A lot of questions.  Canada ditched estate tax almost 50 years back, but taxes all gains on assets in the year of death - essentially, the property is "sold" to the estate at fair value, and taxes become due at that point.  Some nuances and exceptions, of course, and a lot of estate/tax planning.  Some provinces have "probate fees" which are a % of the estate, so really an estate tax (and the Courts told one province it was a tax, and had to follow the legislative procedures for a tax, some years back).

 

Similar issues arise.  What if the assets are illiquid (well, at least you can opt in to 10 years to pay - with interest)?  What about assets that are hard to value?  More work for appraisers and business valuators.  What if you are deemed to dispose of a house for its value of $750,000, then your heirs sell it for $750k and pay $50k of realty commissions and legal bills? Well, there's a gain on your final tax return and they have a loss.  That's without the underlying value changing.

 

Really, tax is pretty simple.  We just want a system that is fair and simple.  Sadly, each one pulls in the opposite direction.  Fair is seldom easy, and simple tends to be unfair.

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I think there's a difference between someone seeking out protestors to run over and a vehicle being mobbed by an angry crowd. Slowly running a few people over is preferable to being a sitting duck for a mob. You sure as heck can't sit still for long and not expect your vehicle to be overturned by an angry mob. I think the cases we've seen with this wave of protests tend to run the gamut, though more tilted to the "seeking trouble" end of the scale.

 

When I was in Berlin, my squad leader's patrol car (basically a Ford Escort) was mobbed by an angry crowd of skinheads. German police responded with riot units to extract her. That could have gotten ugly fast, and she was quite shaken by it.

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The real problems are deeply rooted and hard to solve.  We want something that can be done quickly and make us feel better, so we can get back to day to day life.

 

Lasting value would be OK too, but it's an optional extra, pretty far down the priority list.

 

Sadly, that can describe a lot of issues today.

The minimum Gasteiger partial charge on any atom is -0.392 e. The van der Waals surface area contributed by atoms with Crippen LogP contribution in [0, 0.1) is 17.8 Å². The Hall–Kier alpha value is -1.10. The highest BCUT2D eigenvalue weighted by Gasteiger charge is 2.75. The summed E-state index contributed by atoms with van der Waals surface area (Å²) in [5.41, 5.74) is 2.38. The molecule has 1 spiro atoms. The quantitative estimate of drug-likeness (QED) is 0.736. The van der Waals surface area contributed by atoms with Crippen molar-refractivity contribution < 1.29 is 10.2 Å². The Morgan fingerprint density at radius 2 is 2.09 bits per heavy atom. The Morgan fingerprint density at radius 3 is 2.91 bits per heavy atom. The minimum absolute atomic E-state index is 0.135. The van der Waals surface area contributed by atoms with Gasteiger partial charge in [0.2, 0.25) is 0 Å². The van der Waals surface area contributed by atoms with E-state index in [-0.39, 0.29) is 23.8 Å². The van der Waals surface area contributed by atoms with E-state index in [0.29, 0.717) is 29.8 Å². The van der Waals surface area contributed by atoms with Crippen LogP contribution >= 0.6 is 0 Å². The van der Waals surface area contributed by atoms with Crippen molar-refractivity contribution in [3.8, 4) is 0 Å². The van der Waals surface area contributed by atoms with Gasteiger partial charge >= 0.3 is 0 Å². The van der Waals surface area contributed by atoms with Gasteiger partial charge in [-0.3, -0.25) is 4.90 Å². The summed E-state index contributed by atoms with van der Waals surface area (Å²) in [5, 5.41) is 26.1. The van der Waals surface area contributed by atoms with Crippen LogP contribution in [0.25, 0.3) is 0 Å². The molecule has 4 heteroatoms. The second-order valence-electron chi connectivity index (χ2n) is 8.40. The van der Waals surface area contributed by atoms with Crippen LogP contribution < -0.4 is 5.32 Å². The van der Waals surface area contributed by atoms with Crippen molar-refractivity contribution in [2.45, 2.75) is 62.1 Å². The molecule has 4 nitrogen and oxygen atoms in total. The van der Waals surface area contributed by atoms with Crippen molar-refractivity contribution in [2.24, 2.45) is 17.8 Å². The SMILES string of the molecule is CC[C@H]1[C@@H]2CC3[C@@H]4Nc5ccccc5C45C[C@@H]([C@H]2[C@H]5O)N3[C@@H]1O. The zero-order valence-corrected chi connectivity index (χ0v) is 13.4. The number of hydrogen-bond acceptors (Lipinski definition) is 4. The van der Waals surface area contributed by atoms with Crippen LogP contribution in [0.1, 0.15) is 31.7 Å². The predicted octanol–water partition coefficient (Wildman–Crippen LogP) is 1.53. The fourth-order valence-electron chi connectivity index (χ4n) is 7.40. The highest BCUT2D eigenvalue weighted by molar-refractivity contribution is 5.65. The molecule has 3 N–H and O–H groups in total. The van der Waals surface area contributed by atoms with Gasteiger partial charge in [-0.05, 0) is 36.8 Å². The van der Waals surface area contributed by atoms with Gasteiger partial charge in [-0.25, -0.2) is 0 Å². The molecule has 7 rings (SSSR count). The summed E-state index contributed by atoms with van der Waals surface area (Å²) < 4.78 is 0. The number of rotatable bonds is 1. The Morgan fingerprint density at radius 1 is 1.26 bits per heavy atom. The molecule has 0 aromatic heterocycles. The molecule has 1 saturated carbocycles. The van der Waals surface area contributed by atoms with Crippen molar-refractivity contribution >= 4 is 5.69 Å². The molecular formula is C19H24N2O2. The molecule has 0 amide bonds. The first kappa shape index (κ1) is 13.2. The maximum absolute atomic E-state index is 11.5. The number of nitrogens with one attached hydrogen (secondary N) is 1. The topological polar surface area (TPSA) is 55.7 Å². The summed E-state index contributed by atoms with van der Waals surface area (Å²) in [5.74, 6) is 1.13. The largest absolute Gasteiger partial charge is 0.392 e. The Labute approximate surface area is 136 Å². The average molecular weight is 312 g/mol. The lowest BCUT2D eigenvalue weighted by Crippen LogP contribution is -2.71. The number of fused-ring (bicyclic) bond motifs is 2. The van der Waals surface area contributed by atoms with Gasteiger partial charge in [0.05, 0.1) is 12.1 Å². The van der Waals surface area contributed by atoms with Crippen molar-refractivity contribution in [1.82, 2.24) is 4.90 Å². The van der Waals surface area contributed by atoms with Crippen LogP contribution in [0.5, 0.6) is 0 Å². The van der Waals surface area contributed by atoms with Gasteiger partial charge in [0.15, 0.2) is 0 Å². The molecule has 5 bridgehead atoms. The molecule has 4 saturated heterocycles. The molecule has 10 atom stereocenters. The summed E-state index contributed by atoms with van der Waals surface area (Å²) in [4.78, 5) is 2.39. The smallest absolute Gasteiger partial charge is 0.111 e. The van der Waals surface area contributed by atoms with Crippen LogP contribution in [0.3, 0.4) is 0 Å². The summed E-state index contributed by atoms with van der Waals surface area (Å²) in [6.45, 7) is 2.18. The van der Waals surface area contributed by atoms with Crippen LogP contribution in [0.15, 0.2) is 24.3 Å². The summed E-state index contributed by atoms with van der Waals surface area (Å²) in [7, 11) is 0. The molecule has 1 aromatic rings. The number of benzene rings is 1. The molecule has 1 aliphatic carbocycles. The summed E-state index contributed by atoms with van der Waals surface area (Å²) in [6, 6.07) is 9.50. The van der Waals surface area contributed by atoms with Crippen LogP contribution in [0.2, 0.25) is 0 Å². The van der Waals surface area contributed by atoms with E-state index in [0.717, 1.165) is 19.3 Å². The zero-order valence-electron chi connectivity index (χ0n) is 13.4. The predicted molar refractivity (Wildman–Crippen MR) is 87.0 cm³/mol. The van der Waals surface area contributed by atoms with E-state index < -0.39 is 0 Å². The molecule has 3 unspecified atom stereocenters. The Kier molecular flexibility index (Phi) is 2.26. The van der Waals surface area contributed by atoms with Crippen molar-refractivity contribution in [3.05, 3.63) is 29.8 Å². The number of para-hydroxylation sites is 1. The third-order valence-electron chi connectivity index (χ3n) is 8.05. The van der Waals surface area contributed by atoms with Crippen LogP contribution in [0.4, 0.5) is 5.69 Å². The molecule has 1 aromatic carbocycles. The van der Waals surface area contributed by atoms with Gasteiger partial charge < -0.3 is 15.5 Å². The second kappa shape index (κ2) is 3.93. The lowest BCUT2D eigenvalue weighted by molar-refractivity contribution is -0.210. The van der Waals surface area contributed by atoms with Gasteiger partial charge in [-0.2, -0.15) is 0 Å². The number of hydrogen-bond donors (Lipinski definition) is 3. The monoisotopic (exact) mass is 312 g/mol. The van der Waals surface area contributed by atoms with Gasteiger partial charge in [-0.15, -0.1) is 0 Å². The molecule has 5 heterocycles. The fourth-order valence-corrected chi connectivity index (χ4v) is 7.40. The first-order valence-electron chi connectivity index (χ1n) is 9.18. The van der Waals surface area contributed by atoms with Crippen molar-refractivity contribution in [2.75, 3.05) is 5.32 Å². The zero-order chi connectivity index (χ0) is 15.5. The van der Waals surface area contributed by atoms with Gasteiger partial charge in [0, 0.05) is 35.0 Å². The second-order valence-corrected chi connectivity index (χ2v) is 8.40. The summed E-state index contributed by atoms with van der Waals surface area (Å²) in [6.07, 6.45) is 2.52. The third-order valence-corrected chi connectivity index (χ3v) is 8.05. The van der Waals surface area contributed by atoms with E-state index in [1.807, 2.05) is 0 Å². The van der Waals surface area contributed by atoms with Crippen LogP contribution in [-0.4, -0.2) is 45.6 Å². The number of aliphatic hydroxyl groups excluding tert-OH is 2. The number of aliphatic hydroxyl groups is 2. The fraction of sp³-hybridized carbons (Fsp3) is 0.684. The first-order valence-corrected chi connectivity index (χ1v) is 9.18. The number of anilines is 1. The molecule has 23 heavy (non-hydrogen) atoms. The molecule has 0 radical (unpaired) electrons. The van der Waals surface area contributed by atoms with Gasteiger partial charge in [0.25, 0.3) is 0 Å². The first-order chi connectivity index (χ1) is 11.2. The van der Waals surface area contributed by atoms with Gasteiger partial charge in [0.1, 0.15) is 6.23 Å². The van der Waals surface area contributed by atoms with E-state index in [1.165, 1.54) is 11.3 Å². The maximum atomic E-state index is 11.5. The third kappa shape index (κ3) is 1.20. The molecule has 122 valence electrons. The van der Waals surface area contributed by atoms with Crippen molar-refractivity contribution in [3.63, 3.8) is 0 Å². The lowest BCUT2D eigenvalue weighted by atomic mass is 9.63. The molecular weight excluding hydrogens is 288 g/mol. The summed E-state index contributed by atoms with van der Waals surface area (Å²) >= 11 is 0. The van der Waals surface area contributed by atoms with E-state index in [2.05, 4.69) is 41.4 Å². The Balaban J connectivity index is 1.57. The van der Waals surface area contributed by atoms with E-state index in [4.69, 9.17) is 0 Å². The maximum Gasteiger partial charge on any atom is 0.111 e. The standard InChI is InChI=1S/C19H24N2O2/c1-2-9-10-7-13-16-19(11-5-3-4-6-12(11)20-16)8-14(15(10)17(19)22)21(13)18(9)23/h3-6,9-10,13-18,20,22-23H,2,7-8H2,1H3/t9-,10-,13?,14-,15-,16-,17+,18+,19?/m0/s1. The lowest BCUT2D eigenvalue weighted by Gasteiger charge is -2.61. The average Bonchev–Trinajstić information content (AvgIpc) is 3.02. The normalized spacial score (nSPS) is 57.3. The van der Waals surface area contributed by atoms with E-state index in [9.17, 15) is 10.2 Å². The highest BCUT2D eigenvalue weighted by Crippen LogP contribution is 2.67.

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3 hours ago, Hugh Neilson said:

The real problems are deeply rooted and hard to solve.  We want something that can be done quickly and make us feel better, so we can get back to day to day life.

 

Lasting value would be OK too, but it's an optional extra, pretty far down the priority list.

 

Sadly, that can describe a lot of issues today.

 

Hard to solve shouldn't be code for not to solve them. They only get worse as we continue to ignore them, but....as usual....America only understands catastrophe. We'll wait until things get horrendously bad before doing anything meaningful.

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On 7/3/2020 at 12:03 PM, Pattern Ghost said:

I think there's a difference between someone seeking out protestors to run over and a vehicle being mobbed by an angry crowd. Slowly running a few people over is preferable to being a sitting duck for a mob. You sure as heck can't sit still for long and not expect your vehicle to be overturned by an angry mob. I think the cases we've seen with this wave of protests tend to run the gamut, though more tilted to the "seeking trouble" end of the scale.

 

When I was in Berlin, my squad leader's patrol car (basically a Ford Escort) was mobbed by an angry crowd of skinheads. German police responded with riot units to extract her. That could have gotten ugly fast, and she was quite shaken by it.

I agree there is a difference, just worried in the current climate some of the usual public blatherers wouldn't bother with a distinction.

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8 hours ago, Badger said:

I agree there is a difference, just worried in the current climate some of the usual public blatherers wouldn't bother with a distinction.